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Indigenous knowledge and climate change

Indigenous communities have long been recognised as being particularly vulnerable to the impacts of climate change due to the close connection between their livelihoods, culture, spirituality and social systems and their environment. At the same time, however, this deep and long-established relationship with the natural environment affords many indigenous peoples with knowledge that they have long used to adapt to environmental change, and are now using to respond to the impacts of climate change.

The potential of indigenous knowledge for informing observations of, and responses to climate change is an area of growing interest, particularly for those working at community level where access to other forms of “scientific” knowledge are inaccessible or incomplete, but increasingly in international forums such as the UNFCCC (United Nations Framework Convention on Climate Change) and  IPCC (Intergovernmental Panel of Climate Change) as well. While this potential is exciting and may offer new ways to directly engage local communities in action on climate change, it also brings with it important concerns about power, rights, and ethics in engaging with these kinds of partnerships. This key issues guide provides resources for better understanding the relationship between indigenous knowledge and climate change, the potential this relationship may hold, and the challenges that may underlie it.
Key feature: Presenting an overview of climate change and Indigenous Peoples (IP) initiatives
People in gap
M. Henley / Panos Pictures
This compendium presents a wide-ranging overview of more than 400 projects, case studies and research activities specifically related to climate change and Indigenous Peoples (IP). It provides a sketch of the climate and environmental changes, local observations and impacts being felt by communities in different regions, and outlines various adaptation and mitigation strategies that are currently being implemented by IP.

Use of IK in predicting or observing the impacts of climate change

Indigenous knowledge is now recognised as a powerful tool for compiling evidence of climate change over time, and is beginning to be se en as a tool for forecasting seasonal climate information. More...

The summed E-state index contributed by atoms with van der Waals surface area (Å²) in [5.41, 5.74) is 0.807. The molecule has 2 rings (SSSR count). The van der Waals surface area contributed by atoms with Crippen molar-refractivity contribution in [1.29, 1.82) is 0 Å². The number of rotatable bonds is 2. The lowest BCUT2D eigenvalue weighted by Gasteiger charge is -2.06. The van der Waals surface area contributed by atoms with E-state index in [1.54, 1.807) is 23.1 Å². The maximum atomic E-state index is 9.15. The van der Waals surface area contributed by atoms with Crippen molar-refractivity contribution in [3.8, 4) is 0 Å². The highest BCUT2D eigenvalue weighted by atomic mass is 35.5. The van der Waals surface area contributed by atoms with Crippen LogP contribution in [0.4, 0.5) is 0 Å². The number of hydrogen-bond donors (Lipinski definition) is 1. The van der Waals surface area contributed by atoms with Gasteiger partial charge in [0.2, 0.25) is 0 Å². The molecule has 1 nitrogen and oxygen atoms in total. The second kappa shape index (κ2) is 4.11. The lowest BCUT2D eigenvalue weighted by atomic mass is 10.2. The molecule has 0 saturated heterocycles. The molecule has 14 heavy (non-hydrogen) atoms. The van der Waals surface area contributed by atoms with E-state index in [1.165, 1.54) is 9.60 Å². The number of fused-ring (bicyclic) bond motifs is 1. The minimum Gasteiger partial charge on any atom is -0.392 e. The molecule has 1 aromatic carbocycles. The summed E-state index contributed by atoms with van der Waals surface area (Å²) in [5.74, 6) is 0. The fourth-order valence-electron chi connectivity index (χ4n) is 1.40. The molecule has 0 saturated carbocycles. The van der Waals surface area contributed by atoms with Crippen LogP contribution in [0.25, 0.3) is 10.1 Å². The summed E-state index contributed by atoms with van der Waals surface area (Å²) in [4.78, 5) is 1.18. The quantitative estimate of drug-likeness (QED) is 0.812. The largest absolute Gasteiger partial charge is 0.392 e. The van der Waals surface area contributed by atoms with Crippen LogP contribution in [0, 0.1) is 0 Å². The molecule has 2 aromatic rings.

Use of IK in responding to climate change

Indigenous knowledge systems, resource management practices, and adaptation strategies are all considered important tools for both mitigating and adapting to climate change. More...

Rights, ethics and justice considerations

Despite the clear value of linking indigenous knowledge to action on climate change, it is important to consider how engaging with the communities who hold this knowledge may raise issues of rights, ethics or social justice. More...

Latest Documents

Weathering uncertainty: traditional knowledge for climate change assessment and adaptation
D. J. Nakashima / United Nations Educational, Scientific and Cultural Organization 2012
When considering climate change, indigenous peoples and marginalised populations warrant particular attention. Impacts on their territories and communities are anticipated to be both early and severe due to their location in vulnerabl...
Linking climate change and Africa’s development: proceedings from regional symposium
Institute of Development Studies, Sussex [ES] 2011
This report brings together the proceedings of the 2011 AfricaAdapt Climate Change Symposium, which share the research, experiences, and co-constructed knowledge that emerged from the three-day, bilingual symposium with the wider clim...
Getting the right synergy: Managing climate change and desertification in Malawi
L., C Stringer; D., D Mkwambisi; A., J Dougill / Leeds University 2010
This paper explores the ways in which the interlinked challenges of climate change and desertification are managed in Malawi. The authors examine the synergy and conflict between local autonomous adaptation strategies and ...
The impacts of and efforts to address climate change in the fragile ecosystem of Sundarbans
A. Danda (ed) / WWF-World Wide Fund For Nature 2010
The eco-region of Sundarbans is unique and fragile because it is one of the most extensive mangrove forests in the world. This report describes the Sundarbans region and the impacts of climate change using evidence from the people who...
Sustainable adaptation: Linking adaptation strategies and sustainable development
S Eriksen; P Aldunce; C., S Bahinipati / Ingenta 2011
This paper highlights the need to identify points of linkage and create synergy between adaptation strategies and sustainable development in order to promote ‘sustainable adaptation’. Using case studies from Nigeria, South...
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This guide has been written by Blane Harvey. Blane is a Senior Outreach and Engagement Officer for the Collaborative Adaptation Research Initiative in Africa and Asia at IDRC